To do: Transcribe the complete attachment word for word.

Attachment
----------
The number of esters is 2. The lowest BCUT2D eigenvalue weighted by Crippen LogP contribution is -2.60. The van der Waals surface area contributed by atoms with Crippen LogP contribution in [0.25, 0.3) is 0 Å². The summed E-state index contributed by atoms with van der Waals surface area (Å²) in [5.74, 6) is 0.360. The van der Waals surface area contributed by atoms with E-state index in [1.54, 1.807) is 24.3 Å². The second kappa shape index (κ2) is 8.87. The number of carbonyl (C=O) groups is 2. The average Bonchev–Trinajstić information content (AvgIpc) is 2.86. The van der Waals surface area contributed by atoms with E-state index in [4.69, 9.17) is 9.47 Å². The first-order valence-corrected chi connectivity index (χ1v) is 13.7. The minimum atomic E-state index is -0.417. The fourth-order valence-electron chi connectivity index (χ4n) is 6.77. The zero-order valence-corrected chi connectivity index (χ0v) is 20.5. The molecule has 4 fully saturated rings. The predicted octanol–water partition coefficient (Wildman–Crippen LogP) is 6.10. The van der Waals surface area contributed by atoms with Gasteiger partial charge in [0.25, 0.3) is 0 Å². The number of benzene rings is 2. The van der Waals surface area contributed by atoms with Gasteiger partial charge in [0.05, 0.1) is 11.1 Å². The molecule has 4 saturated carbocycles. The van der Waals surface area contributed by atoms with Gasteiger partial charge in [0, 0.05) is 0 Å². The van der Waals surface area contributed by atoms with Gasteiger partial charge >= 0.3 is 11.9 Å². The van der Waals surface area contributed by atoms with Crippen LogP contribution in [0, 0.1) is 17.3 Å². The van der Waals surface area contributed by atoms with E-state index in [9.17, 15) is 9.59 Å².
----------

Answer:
The number of esters is 2. The lowest BCUT2D eigenvalue weighted by Crippen LogP contribution is -2.60. The van der Waals surface area contributed by atoms with Crippen LogP contribution in [0.25, 0.3) is 0 Å². The summed E-state index contributed by atoms with van der Waals surface area (Å²) in [5.74, 6) is 0.360. The van der Waals surface area contributed by atoms with E-state index in [1.54, 1.807) is 24.3 Å². The second kappa shape index (κ2) is 8.87. The number of carbonyl (C=O) groups is 2. The average Bonchev–Trinajstić information content (AvgIpc) is 2.86. The van der Waals surface area contributed by atoms with E-state index in [4.69, 9.17) is 9.47 Å². The first-order valence-corrected chi connectivity index (χ1v) is 13.7. The minimum atomic E-state index is -0.417. The fourth-order valence-electron chi connectivity index (χ4n) is 6.77. The zero-order valence-corrected chi connectivity index (χ0v) is 20.5. The molecule has 4 fully saturated rings. The predicted octanol–water partition coefficient (Wildman–Crippen LogP) is 6.10. The van der Waals surface area contributed by atoms with Gasteiger partial charge in [0.25, 0.3) is 0 Å². The number of benzene rings is 2. The van der Waals surface area contributed by atoms with Gasteiger partial charge in [0.05, 0.1) is 11.1 Å². The molecule has 4 saturated carbocycles. The van der Waals surface area contributed by atoms with Gasteiger partial charge in [0, 0.05) is 0 Å². The van der Waals surface area contributed by atoms with Gasteiger partial charge >= 0.3 is 11.9 Å². The van der Waals surface area contributed by atoms with Crippen LogP contribution in [0, 0.1) is 17.3 Å². The van der Waals surface area contributed by atoms with E-state index in [9.17, 15) is 9.59 Å².